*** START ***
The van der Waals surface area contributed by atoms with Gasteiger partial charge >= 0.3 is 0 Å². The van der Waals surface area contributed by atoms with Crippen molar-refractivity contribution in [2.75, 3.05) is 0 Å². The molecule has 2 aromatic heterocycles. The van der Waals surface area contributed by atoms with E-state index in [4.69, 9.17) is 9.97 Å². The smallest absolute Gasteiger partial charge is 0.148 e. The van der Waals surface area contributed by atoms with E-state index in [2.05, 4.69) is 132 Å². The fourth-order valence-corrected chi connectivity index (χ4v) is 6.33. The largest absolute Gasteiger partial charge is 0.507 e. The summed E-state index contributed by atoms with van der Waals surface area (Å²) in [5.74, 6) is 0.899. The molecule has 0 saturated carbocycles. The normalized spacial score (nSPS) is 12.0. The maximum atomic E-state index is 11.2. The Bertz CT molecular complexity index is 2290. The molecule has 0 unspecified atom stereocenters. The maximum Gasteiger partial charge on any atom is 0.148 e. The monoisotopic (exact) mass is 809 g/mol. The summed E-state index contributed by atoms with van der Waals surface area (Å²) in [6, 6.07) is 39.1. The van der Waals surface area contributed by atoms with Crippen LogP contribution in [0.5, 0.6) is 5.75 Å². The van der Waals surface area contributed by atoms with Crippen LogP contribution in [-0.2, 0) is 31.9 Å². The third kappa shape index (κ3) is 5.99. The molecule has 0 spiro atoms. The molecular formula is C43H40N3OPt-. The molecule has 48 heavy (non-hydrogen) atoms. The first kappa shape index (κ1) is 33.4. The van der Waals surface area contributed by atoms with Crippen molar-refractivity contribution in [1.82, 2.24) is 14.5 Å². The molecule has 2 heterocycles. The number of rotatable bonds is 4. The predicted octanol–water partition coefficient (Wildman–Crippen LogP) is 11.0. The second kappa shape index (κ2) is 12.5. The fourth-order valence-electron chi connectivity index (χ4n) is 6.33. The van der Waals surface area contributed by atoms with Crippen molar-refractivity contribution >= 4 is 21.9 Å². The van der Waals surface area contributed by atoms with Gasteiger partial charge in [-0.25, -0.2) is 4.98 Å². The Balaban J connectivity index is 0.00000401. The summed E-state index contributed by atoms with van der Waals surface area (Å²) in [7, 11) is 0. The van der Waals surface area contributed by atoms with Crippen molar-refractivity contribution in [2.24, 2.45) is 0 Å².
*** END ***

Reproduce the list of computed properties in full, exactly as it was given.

The van der Waals surface area contributed by atoms with Gasteiger partial charge >= 0.3 is 0 Å². The van der Waals surface area contributed by atoms with Crippen molar-refractivity contribution in [2.75, 3.05) is 0 Å². The molecule has 2 aromatic heterocycles. The van der Waals surface area contributed by atoms with E-state index in [4.69, 9.17) is 9.97 Å². The smallest absolute Gasteiger partial charge is 0.148 e. The van der Waals surface area contributed by atoms with E-state index in [2.05, 4.69) is 132 Å². The fourth-order valence-corrected chi connectivity index (χ4v) is 6.33. The largest absolute Gasteiger partial charge is 0.507 e. The summed E-state index contributed by atoms with van der Waals surface area (Å²) in [5.74, 6) is 0.899. The molecule has 0 saturated carbocycles. The normalized spacial score (nSPS) is 12.0. The maximum atomic E-state index is 11.2. The Bertz CT molecular complexity index is 2290. The molecule has 0 unspecified atom stereocenters. The maximum Gasteiger partial charge on any atom is 0.148 e. The monoisotopic (exact) mass is 809 g/mol. The summed E-state index contributed by atoms with van der Waals surface area (Å²) in [6, 6.07) is 39.1. The van der Waals surface area contributed by atoms with Crippen LogP contribution in [0.5, 0.6) is 5.75 Å². The van der Waals surface area contributed by atoms with Crippen LogP contribution in [-0.2, 0) is 31.9 Å². The third kappa shape index (κ3) is 5.99. The molecule has 0 spiro atoms. The molecular formula is C43H40N3OPt-. The molecule has 48 heavy (non-hydrogen) atoms. The first kappa shape index (κ1) is 33.4. The van der Waals surface area contributed by atoms with Crippen molar-refractivity contribution in [1.82, 2.24) is 14.5 Å². The molecule has 2 heterocycles. The number of rotatable bonds is 4. The predicted octanol–water partition coefficient (Wildman–Crippen LogP) is 11.0. The second kappa shape index (κ2) is 12.5. The fourth-order valence-electron chi connectivity index (χ4n) is 6.33. The van der Waals surface area contributed by atoms with Crippen molar-refractivity contribution >= 4 is 21.9 Å². The van der Waals surface area contributed by atoms with Gasteiger partial charge in [-0.25, -0.2) is 4.98 Å². The Balaban J connectivity index is 0.00000401. The summed E-state index contributed by atoms with van der Waals surface area (Å²) in [7, 11) is 0. The van der Waals surface area contributed by atoms with Crippen molar-refractivity contribution in [2.24, 2.45) is 0 Å².